The bloc is Israel’s main trading partner but relations have soured since November 2015, when Brussels began to label products made in Jewish settlements in the West Bank.

The EU does not recognise Israe­li sovereignty over territories it captured in the 1967 war.

After the meeting in Budapest, Mr Orban called for Europe to change tack, with better ties and less criticism of Israel. “The EU should value the efforts made by the state of Israel for stability in the region,” he said. “Relations with Israel are not rational enough and need to be repaired.” ...

Saturday, July 15, 2017

The Time has Come to Dismantle UNRWA

From BESA Center Perspectives Paper No. 528, July 14, 2017, by Adi Schwartz:


UNRWA registration card recovered during counterterrorism operation in southern Gaza, 26 July 2007, via Wikimedia Commons

In a surprising change of policy, Israeli Prime Minister Netanyahu has called for the dismantling of UNRWA. Such a move could benefit both Israel and the peace process. The new US administration might change its decades-old policy as well.

Last month, Israeli Prime Minister Benjamin Netanyahu stunned many by declaring that the United Nations Relief and Works Agency (UNRWA) should be dismantled.

Speaking at a weekly cabinet meeting, Netanyahu charged that
“in various UNRWA institutions, there is a lot of incitement against Israel, and therefore the existence of UNRWA – and unfortunately its work from time to time – perpetuates the Palestinian refugee problem rather than solves it. … Therefore, the time has come to dismantle UNRWA and merge its components with the United Nations High Commissioner for Refugees [UNHCR].”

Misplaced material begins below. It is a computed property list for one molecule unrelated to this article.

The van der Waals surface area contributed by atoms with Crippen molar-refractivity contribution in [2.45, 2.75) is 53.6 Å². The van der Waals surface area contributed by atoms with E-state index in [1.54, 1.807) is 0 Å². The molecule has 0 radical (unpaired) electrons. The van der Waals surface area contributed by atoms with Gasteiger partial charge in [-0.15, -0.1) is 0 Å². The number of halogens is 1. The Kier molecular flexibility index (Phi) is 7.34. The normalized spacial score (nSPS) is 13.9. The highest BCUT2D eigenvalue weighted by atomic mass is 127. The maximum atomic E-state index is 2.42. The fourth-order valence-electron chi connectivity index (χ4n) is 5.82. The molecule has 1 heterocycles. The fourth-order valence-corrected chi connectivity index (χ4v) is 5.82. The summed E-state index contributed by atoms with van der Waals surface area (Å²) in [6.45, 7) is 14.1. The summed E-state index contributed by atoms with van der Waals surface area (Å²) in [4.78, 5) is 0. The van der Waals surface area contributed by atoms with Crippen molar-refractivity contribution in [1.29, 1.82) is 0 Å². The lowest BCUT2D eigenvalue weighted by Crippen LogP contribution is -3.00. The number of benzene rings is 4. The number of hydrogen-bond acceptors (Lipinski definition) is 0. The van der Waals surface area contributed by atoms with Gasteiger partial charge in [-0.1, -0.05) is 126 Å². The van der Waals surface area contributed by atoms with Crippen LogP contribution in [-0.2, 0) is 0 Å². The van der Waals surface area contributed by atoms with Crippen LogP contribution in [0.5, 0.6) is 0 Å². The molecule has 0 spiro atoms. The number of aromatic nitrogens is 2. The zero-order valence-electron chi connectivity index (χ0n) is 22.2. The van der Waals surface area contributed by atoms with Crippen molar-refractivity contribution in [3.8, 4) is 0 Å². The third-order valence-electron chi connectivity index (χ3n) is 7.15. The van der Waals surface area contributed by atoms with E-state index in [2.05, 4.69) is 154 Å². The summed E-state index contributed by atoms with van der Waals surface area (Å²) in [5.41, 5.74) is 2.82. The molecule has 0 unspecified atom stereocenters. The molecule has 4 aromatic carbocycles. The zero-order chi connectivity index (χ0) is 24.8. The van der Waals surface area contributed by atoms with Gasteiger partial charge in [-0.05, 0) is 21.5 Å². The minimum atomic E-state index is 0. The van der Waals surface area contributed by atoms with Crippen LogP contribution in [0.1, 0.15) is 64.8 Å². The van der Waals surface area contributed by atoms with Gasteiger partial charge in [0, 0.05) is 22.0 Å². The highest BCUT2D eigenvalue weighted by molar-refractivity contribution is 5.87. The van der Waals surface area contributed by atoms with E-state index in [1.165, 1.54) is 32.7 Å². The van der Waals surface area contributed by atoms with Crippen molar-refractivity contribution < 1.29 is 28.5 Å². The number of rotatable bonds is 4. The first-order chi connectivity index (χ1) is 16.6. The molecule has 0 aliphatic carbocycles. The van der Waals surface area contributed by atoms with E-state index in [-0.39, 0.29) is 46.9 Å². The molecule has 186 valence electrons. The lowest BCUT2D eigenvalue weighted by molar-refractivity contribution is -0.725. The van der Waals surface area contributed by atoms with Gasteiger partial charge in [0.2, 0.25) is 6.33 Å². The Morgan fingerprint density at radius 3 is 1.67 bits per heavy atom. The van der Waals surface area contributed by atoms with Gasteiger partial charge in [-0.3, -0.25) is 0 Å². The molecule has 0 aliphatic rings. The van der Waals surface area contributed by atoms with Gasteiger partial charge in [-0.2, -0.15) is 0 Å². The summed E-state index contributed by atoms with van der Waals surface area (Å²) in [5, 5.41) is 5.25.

This long overdue step was rejected for years by the Israeli establishment. Up to now, Jerusalem has prevented attempts to change UNRWA’s mandate or close it down because it perceived the agency as a stabilizing factor. Israel focused instead on anti-Israeli incitement in UNRWA’s education system and on its collaboration with Hamas. That collaboration implied an international imprimatur on egregious Hamas behavior.

Instead of fighting UNRWA’s very existence, Israel focused on its actions. This time, the prime minister is talking about a bigger shift in policy.

UNRWA’s initial role was to distribute humanitarian assistance to Palestinian Arabs displaced during the 1948 war. However, over the years, instead of being a tool to solve the refugee problem, UNRWA has become a tool for its eternal perpetuation. Without UNRWA, the Palestinian refugees, and certainly their children, grandchildren, and great-grandchildren, would have resettled in their Arab host countries or elsewhere in the world, as many millions of other refugees have done. They would have done so reluctantly, of course, but would have had no other choice, as no organization would have taken care of them for so many years.

Because UNRWA did nothing to reduce the number of Palestinian refugees, their numbers have swollen from 750,000 in 1949 to more than 5 million today. This was a surrender to the Arab wish to perpetuate the problem. From its earliest stages, UNRWA was a politicized agency, more interested in appeasing the Arab world’s wish to destroy Israel than in the humanitarian cause for whose sake it was established.